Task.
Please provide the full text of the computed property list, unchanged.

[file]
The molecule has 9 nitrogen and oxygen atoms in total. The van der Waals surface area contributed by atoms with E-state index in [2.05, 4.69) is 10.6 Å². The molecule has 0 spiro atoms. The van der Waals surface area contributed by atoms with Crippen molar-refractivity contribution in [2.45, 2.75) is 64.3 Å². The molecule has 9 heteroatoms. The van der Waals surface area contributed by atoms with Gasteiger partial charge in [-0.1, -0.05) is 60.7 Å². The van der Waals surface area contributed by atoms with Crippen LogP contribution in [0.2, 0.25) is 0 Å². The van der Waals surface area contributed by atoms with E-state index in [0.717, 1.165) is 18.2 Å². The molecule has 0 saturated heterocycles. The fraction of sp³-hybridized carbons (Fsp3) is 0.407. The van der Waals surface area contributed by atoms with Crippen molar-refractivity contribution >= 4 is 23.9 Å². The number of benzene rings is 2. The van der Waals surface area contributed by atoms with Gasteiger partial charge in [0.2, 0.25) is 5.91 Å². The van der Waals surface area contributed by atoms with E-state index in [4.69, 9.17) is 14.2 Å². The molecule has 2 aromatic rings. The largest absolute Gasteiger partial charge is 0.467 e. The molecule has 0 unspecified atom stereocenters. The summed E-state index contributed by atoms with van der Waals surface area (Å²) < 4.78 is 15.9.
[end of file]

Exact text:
The molecule has 9 nitrogen and oxygen atoms in total. The van der Waals surface area contributed by atoms with E-state index in [2.05, 4.69) is 10.6 Å². The molecule has 0 spiro atoms. The van der Waals surface area contributed by atoms with Crippen molar-refractivity contribution in [2.45, 2.75) is 64.3 Å². The molecule has 9 heteroatoms. The van der Waals surface area contributed by atoms with Gasteiger partial charge in [-0.1, -0.05) is 60.7 Å². The van der Waals surface area contributed by atoms with Crippen LogP contribution in [0.2, 0.25) is 0 Å². The van der Waals surface area contributed by atoms with E-state index in [0.717, 1.165) is 18.2 Å². The molecule has 0 saturated heterocycles. The fraction of sp³-hybridized carbons (Fsp3) is 0.407. The van der Waals surface area contributed by atoms with Crippen molar-refractivity contribution >= 4 is 23.9 Å². The number of benzene rings is 2. The van der Waals surface area contributed by atoms with Gasteiger partial charge in [0.2, 0.25) is 5.91 Å². The van der Waals surface area contributed by atoms with E-state index in [4.69, 9.17) is 14.2 Å². The molecule has 2 aromatic rings. The largest absolute Gasteiger partial charge is 0.467 e. The molecule has 0 unspecified atom stereocenters. The summed E-state index contributed by atoms with van der Waals surface area (Å²) < 4.78 is 15.9.